Colonialism and Violence in Nigeria
Publication Year: 2009
Colonialism and Violence in Nigeria looks closely at the conditions that created a legacy of violence in Nigeria. Toyin Falola examines violence as a tool of domination and resistance, however unequally applied, to get to the heart of why Nigeria has not built a successful democracy. Falola's analysis centers on two phases of Nigerian history: the last quarter of the 19th century, when linkages between violence and domination were part of the British conquest; and the first half of the 20th century, which was characterized by violent rebellion and the development of a national political consciousness. This important book emphasizes the patterns that have been formed and focuses on how violence and instability have influenced Nigeria today.
Published by: Indiana University Press
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The theme of this book is the ways that the imposition of colonial rule and the British governance of Nigeria created conditions for violence from the second half of the nineteenth century to the early 1950s. I define violence in terms of its most basic elements: the use of force to damage people and objects; ...
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With most of my books, the idea to write the next one emerges in the process of writing the previous one. When I was completing a book on religious violence in Nigeria, two obvious gaps occurred to me—the linkage between colonialism and violence and that between ethnicity and violence. ...
Nigerian History Major events covered in this book
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1 Violence and Colonial Conquest
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Before gold and diamonds were discovered in South Africa in the 1880s, no region in Africa was more attractive to the European powers than Nigeria. Even when the possibility of greater profits opened up in South Africa, the British did not relent in their efforts to add Nigeria to their growing empire.1 ...
2 Resistance by Violence
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Maintaining law and order was the top priority of the colonial government. Very early in the life of the administration, it established various guidelines to deal with law and order; these were revised as the government accumulated experience and dealt with cases of violence. ...
3 Violence and Colonial Consolidation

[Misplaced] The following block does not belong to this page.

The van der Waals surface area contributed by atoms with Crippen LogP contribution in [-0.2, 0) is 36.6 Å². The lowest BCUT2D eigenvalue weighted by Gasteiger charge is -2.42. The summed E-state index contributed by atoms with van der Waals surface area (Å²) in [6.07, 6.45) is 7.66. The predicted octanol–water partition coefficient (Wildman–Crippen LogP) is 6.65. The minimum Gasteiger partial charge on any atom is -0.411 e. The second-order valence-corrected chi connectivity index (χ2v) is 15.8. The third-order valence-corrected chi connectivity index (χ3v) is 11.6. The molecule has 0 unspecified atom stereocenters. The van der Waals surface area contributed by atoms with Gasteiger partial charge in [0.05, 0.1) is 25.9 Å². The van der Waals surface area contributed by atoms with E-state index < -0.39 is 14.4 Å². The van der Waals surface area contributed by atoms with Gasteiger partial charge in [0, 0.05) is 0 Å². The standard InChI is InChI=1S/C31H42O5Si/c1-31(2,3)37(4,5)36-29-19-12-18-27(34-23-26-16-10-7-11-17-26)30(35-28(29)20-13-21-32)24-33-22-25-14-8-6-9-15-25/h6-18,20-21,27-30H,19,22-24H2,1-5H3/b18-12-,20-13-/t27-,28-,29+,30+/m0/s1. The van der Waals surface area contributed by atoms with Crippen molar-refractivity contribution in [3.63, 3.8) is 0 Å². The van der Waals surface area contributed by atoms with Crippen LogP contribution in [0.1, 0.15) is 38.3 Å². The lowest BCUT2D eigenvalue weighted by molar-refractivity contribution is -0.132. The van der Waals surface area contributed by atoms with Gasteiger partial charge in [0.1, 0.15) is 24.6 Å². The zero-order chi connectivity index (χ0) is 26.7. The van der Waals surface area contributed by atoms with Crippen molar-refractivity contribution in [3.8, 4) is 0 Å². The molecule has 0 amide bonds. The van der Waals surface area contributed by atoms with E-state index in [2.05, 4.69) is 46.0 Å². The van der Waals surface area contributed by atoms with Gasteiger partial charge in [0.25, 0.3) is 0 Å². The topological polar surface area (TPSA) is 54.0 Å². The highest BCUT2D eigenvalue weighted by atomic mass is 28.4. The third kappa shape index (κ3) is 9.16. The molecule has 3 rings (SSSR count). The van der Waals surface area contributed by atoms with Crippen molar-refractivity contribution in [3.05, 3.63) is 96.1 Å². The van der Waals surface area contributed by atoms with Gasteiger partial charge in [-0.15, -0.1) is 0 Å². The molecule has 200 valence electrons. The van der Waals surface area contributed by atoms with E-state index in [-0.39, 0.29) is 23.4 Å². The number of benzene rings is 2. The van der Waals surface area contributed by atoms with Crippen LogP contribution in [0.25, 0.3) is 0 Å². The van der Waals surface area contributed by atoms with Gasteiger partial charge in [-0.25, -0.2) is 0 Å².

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During the first two decades of the twentieth century, the British often complained that various groups and individuals were hostile to colonial authorities and their Nigerian agents. They characterized resistance as “barbaric” acts of violence by “primitive” people who lacked any idea of what they would gain once they were civilized. ...
4 Taxation and Conflicts
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Violence and protests were part of the anti-tax resistance of the colonial era. Some cases of anti-tax violence took on the characteristics of what the official records called “wars” because of their intensity. Some were smallscale violent protests that required police action to end them or to prevent greater anti-tax violence ...
5 Gendered Violence
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If most of the leading officers of the government and their local agents thought the anti-tax riots were over by 1928, they were about to be disappointed, even shocked. A year later, the biggest of the riots occurred in the Bende District of southern Nigeria, known in some records as the Aba Riots of 1929.1 ...
6 Verbal Violence and Radical Nationalism
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Nigeria entered an era of militant nationalism in the 1940s. The anti-imperialist mood was fed by the desire for the rapid disengagement of the British from power and the belief that previous leaders and parties had been too gentlemanly. The rise of activist leaders, notably political leaders such as Nnamdi Azikiwe and critics such as Nduka Eze, ...
7 Labor, Wages, and Riots
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Nigerians in the service of colonial authorities described themselves as “workers.” Even though they might work for the colonial government or foreign-owned companies, they distanced themselves from the idea that they were stakeholders in the colonial regime. ...
Conclusion: Violence and Political Culture
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If politics is about the ability to define the middle ground and make compromises, violence may be about the ability to avoid the middle ground in order to establish one’s power and make one’s opinions the new hegemony. Violence has become an integral part of Nigerian political culture, ...
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Page Count: 256
Publication Year: 2009